So if you were to hire somebody to do a job and regardless of how the job changed over time, they were to do it the exact same regardless of changing circumstances, you would think that’s a bad candidate. Somebody wouldn’t want to hire.
It’s the same thing with test design. A good test versus a bad test is about value and it’s about focusing on what that test is going to do: its Mission. And so you can’t have the same approach to every kind of test because that means you’re not providing value. You’re not actually aiming to achieve your mission with the testing.
So if you see advice, or you read advice about good test versus bad test and it’s like you should make sure that all your tests are repeatable that’s just not the case.
For example, with boundary analysis and equivalence class partitioning, you don’t want repeatable test because they’re not built to be repeatable. Sure you could repeat them but now that test is no longer very useful and it’s probably not worth running again.
So it’s really challenging.
I will probably write an article about this too but if you’re ever thinking about how to write good test versus bad test, think about the value and think about the mission of the test itself. Then, try and think of all the different types of attributes that might make something valuable now, and something less valuable.
And then focus, on those things that deliver value, whether their power, whether the repeatability, whether they’re easier for coverage, for understanding that, because the better that we get as a community and better, we become better at testing will see that there are lots of different ways we can run tests.
And the more we understand that the more skilled and knowledgeable about our craft would become and this other kind of cool thing is that you can really set yourself apart from other people who may be interviewing.
If you can easily tell someone what a good test isn’t a bad test. If you are looking at someone’s test and going these are all scenario test you built the same thing just over and over again. How come you’re not varying anything?
All of a sudden you are in a much better position, out of all the other candidates because you can easily differentiate your work from their work and you can tie it to value.
So, that’s my rant today about good test versus bad test.
I published an audio experience report about running my first Testing Community of Practice (CoP) at work. tl;dr it was a really good exercise that I intend to run regularly.
Here’s an imperfect transcript:
Hello everyone, Chris Kenst here, I wanted to talk about running my first community of practice.
So for a little context, I work for a company called Promenade group.
We have 4 verticals or businesses basically that we support. And so as a QA engineering manager, I have testers across two of those verticals.
So I have a tester across our vertical called BloomNation which helps florists sell flowers online, individual small businesses sell online.
And then we have a business of vertical called Swigg where I also have a tester.
So we have built out this team. Only two people hiring my third And so, as a part of a growing team, what I wanted to do was bring my testers together and just talk about the things that we’re doing. Because as we scale up, as we add a third tester in, perhaps a fourth one, each person kind of works in their own isolated business, tackling the challenges for that particular business.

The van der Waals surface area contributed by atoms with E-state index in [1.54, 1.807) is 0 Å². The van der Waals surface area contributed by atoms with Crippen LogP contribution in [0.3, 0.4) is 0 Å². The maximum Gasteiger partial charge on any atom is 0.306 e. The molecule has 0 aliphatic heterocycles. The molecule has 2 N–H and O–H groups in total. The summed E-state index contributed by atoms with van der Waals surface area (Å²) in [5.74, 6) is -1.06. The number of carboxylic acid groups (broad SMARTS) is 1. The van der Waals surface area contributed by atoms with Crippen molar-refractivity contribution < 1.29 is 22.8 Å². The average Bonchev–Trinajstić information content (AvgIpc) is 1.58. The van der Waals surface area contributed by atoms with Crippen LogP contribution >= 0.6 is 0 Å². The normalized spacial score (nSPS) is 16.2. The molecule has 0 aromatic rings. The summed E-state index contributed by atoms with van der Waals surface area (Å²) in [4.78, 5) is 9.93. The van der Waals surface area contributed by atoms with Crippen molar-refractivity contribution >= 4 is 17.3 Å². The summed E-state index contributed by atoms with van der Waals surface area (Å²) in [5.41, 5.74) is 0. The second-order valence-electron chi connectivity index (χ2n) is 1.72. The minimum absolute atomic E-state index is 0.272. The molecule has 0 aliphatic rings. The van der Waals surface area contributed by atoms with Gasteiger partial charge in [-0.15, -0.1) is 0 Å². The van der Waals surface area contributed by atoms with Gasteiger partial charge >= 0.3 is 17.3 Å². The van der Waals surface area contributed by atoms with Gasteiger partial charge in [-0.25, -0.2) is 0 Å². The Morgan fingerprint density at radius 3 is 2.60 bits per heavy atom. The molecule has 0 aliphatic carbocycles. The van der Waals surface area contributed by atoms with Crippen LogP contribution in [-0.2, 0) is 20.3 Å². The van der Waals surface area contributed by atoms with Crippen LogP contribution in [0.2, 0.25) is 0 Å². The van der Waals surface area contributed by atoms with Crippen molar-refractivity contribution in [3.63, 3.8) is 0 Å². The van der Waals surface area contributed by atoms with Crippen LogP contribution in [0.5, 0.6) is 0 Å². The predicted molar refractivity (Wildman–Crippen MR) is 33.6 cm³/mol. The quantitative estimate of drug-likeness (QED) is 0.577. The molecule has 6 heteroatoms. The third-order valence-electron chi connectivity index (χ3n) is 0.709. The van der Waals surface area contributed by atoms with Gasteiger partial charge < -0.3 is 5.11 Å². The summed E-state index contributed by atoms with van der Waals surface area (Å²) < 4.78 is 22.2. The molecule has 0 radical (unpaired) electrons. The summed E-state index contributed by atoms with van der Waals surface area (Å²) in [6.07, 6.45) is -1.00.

And, so I really wanted to get this kind of cross collaboration system going.
So I thought a community of practice would be the right thing for it.
And frankly after I set up a calendar time, last Friday, I told my people about it, two weeks in advance, I asked to present something.
So they would present something and I would present something. I set an agenda for it and kind of got their feedback and nobody really knew what to think about it because they have never really done one. I have never really done one.
So we kind of all agreed to it and then on Friday we had it, I set up two hours on the calendar, and we use that whole two hours for just three people.
And so this is kind of how it went:
The first thing we did was I had each of my testers present, what they were working on.
So what have they worked on recently?
What challenges have, they had what things have gone well and what things happened?
And even only having two testers that I, of course, have one-on-ones with what happened, is having them discuss the things that they work about and the specific problems unique to the businesses that they support, it was actually really eye-opening even for me,
One of my testers works on our BloomNation business and that’s a pretty stable mature business. So she works on all these different things, spanning all these different features that don’t exist on our Swigg vertical. And so part of her discussion about what she’s working on is actually, educating the other tester about, hey, these are the unique things that we do over here.
And it’s like, no we don’t and then it was the vice versa.
It was the tester I have on our Swig vertical showing going like, oh listen, you know, we’re changing our checkout flow, we’re cleaning this up.
We’re integrating with this new partner that can help us do deliveries and so just having the two distinct teams talk about what they worked on it actually highlighted a whole lot of things that I have taken for granted because I have worked on Both platforms and so just kind of allowed a bit more common sharing.
It was also really impressive to see them, put together like a little presentation. Some with slides, some not with sides but it was really on point. Everyone was able to kind of talk to the things that like went.
Well, it was a little bit harder to kind of dig up dig deep and understand things that didn’t work well.
But I like the idea of at least getting I am thinking about hey what isn’t working well, because, you know, are these things that we need to fix within the verticals self, or are there, are there lessons that we can pick up and address just ourselves.